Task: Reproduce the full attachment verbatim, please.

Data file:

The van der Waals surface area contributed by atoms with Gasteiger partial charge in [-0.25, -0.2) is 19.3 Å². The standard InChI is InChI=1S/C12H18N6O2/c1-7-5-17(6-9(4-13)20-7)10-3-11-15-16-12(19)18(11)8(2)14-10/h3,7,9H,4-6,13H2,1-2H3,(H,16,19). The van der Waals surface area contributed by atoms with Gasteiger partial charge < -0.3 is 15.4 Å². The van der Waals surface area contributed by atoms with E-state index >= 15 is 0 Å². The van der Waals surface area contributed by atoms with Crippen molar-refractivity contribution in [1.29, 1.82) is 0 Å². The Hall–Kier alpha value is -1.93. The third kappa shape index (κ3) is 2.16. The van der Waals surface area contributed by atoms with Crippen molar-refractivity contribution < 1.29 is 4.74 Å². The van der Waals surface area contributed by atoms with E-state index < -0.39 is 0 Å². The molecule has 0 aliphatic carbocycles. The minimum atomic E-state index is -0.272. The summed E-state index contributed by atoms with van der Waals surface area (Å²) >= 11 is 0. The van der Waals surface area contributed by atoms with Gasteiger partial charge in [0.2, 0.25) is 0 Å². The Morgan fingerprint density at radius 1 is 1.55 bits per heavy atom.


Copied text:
The van der Waals surface area contributed by atoms with Gasteiger partial charge in [-0.25, -0.2) is 19.3 Å². The standard InChI is InChI=1S/C12H18N6O2/c1-7-5-17(6-9(4-13)20-7)10-3-11-15-16-12(19)18(11)8(2)14-10/h3,7,9H,4-6,13H2,1-2H3,(H,16,19). The van der Waals surface area contributed by atoms with Gasteiger partial charge < -0.3 is 15.4 Å². The van der Waals surface area contributed by atoms with E-state index >= 15 is 0 Å². The van der Waals surface area contributed by atoms with Crippen molar-refractivity contribution in [1.29, 1.82) is 0 Å². The Hall–Kier alpha value is -1.93. The third kappa shape index (κ3) is 2.16. The van der Waals surface area contributed by atoms with Crippen molar-refractivity contribution < 1.29 is 4.74 Å². The van der Waals surface area contributed by atoms with E-state index < -0.39 is 0 Å². The molecule has 0 aliphatic carbocycles. The minimum atomic E-state index is -0.272. The summed E-state index contributed by atoms with van der Waals surface area (Å²) >= 11 is 0. The van der Waals surface area contributed by atoms with Gasteiger partial charge in [0.2, 0.25) is 0 Å². The Morgan fingerprint density at radius 1 is 1.55 bits per heavy atom.